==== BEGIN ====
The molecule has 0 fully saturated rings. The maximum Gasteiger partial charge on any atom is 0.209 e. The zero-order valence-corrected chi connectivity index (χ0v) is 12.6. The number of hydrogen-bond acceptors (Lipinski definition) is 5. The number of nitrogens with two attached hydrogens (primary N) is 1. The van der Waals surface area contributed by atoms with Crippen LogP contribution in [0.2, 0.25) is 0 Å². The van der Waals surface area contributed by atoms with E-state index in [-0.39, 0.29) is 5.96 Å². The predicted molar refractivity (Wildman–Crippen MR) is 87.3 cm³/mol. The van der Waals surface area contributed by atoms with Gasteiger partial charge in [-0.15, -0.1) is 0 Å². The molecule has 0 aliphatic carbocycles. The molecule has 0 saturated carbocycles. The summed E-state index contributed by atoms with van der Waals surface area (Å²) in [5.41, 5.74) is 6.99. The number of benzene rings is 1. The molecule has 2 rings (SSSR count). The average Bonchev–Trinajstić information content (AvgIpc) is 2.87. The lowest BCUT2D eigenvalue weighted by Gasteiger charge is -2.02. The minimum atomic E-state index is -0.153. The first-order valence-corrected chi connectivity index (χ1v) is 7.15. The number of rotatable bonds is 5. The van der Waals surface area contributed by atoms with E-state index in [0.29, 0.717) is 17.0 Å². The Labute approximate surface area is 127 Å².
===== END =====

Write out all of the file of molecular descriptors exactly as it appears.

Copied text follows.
The molecule has 0 fully saturated rings. The maximum Gasteiger partial charge on any atom is 0.209 e. The zero-order valence-corrected chi connectivity index (χ0v) is 12.6. The number of hydrogen-bond acceptors (Lipinski definition) is 5. The number of nitrogens with two attached hydrogens (primary N) is 1. The van der Waals surface area contributed by atoms with Crippen LogP contribution in [0.2, 0.25) is 0 Å². The van der Waals surface area contributed by atoms with E-state index in [-0.39, 0.29) is 5.96 Å². The predicted molar refractivity (Wildman–Crippen MR) is 87.3 cm³/mol. The van der Waals surface area contributed by atoms with Gasteiger partial charge in [-0.15, -0.1) is 0 Å². The molecule has 0 aliphatic carbocycles. The molecule has 0 saturated carbocycles. The summed E-state index contributed by atoms with van der Waals surface area (Å²) in [5.41, 5.74) is 6.99. The number of benzene rings is 1. The molecule has 2 rings (SSSR count). The average Bonchev–Trinajstić information content (AvgIpc) is 2.87. The lowest BCUT2D eigenvalue weighted by Gasteiger charge is -2.02. The minimum atomic E-state index is -0.153. The first-order valence-corrected chi connectivity index (χ1v) is 7.15. The number of rotatable bonds is 5. The van der Waals surface area contributed by atoms with E-state index in [0.29, 0.717) is 17.0 Å². The Labute approximate surface area is 127 Å².